Poverty in Bangladesh
Bangladesh is a small country in South Asia bordered by India and Myanmar. With a population of 161 million, the country had a poverty rate of 21.8% in 2018. Since its inception in 1971, Bangladesh has faced a myriad of issues. In 1971, the annual GDP was -14%, the country was plagued by famine and floods and there were high rates of political instability. In recent years, the government has been actively working to reduce poverty in Bangladesh by addressing concerns across a variety of sectors. According to the Asian Development Bank, Bangladesh currently has the fastest growing economy in the region.

Involvement of NGOs

Several NGOs have been involved in Bangladesh’s economic success. These NGOs include Practical Action Bangladesh (PAB) and Proshika. These two NGOs have worked to implement policies that have allowed Bangladesh to better support its working population, namely by focusing on entrepreneurship.

Proshika is a Bangladesh-based NGO concerned with skills training and employee management. The NGO is responsible for starting the Small Economic Enterprise Development (SEED) program, which was created to help impoverished people and reduce poverty in Bangladesh. This program provides microloans, employee training, technology help, business consultation and more.

PAB has worked on a similar initiative in the form of the Markets and Livelihoods Programme (MLP), which provides training, technology help and more. These programs were studied in relation to the smith communities (blacksmiths, goldsmiths, etc.) in Bangladesh. The smith communities are some of the most impoverished in the country. In a 2015 paper published by Rezaul Islam at the University of Dhaka, Islam found that these programs were essential to allow these communities to prosper and create financial growth by encouraging entrepreneurship.

Diversifying Exports

Bangladesh has emerged in recent years as a major export provider for a variety of goods. In 2018, Bangladesh’s exports increased by 4.5%, increasing an additional 10.1% in 2019. Bangladesh is a significant producer of rice, jute, mangoes, vegetables and inland fish. Recently, Bangladesh has also been exporting technology, exporting four ships to India and 12 robots to South Korea.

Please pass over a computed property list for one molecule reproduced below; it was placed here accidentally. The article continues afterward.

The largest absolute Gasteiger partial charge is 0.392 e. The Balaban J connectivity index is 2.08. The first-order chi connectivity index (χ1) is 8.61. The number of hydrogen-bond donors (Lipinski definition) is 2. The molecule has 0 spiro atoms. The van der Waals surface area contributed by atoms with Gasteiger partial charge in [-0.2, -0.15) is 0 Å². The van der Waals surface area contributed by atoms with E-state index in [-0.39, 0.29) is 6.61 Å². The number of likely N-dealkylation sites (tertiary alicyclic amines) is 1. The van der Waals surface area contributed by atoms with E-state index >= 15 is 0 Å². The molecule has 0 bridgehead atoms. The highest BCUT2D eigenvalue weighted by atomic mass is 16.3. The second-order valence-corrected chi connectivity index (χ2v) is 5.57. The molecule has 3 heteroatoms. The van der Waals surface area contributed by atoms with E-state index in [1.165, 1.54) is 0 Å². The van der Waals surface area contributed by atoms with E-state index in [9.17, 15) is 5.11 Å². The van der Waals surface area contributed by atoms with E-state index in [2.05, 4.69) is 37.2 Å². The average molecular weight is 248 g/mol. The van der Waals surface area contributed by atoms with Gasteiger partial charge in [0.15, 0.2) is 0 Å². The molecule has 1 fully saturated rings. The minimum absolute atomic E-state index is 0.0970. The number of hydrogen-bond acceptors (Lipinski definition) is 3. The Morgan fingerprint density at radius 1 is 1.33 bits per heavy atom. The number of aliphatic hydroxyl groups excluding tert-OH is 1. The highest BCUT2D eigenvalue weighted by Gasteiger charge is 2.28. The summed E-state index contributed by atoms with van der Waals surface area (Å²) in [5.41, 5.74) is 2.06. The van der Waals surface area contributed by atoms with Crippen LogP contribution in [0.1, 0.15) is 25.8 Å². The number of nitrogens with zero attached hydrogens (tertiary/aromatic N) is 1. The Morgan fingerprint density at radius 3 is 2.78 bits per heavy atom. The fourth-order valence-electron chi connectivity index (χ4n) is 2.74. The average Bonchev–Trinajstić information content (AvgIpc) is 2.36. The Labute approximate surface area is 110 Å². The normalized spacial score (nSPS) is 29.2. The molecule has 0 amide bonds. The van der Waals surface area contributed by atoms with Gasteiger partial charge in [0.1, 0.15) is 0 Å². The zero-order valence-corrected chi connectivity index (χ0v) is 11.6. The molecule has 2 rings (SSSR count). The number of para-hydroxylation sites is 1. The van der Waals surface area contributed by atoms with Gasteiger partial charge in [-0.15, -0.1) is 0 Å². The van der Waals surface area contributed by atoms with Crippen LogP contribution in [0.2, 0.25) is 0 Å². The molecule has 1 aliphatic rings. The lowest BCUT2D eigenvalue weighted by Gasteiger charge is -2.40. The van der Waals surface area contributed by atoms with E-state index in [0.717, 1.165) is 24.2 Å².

Investing in Education

Bangladesh has also taken great strides to invest in the education of its young workforce. Every year, Bangladesh is seeing 500,000 students graduate from college, of which 65,000 receive IT training. This has transitioned Bangladesh’s economy from rural-based agriculture to a more urban and modern economy.

Bangladesh has also been working hard to address the gender disparity gaps in education. In 2015, Bangladesh was one of a handful of countries that managed to achieve an equal amount of school enrollment across genders and had more girls than boys enrolled in secondary education.

Developing the IT Sector

Bangladesh has developed the information technology (IT) sector of its economy, which now totals to a little more than 50% of the country’s GDP. The country has established around 8,000 digital centers across the nation and scaled up internet and phone coverage.

Annually, Bangladesh’s technology products exports total about $1 billion. The government hopes to increase this number to 5 billion USD by the end of 2021. The country also boasts about 600,000 IT freelancers.

Increases in Foreign Investment

All of Bangladesh’s economic growth has yielded another benefit: increased foreign investment. Investors from around the world have chosen to invest heavily in Bangladesh’s economy, demonstrating the strong growth potential of Bangladesh. In 2019, foreign investment increased by 42.9%. HSBC bank has predicted that Bangladesh can achieve a spot in the top 30 economies of the world by 2030.

Bangladesh demonstrates how growing the economy can help fight poverty. Increases in job opportunities, employee training, education and more benefit the impoverished in the country. Moving forward, it is essential that efforts to reduce poverty in Bangladesh continue.

Anushka Somani
Photo: Flickr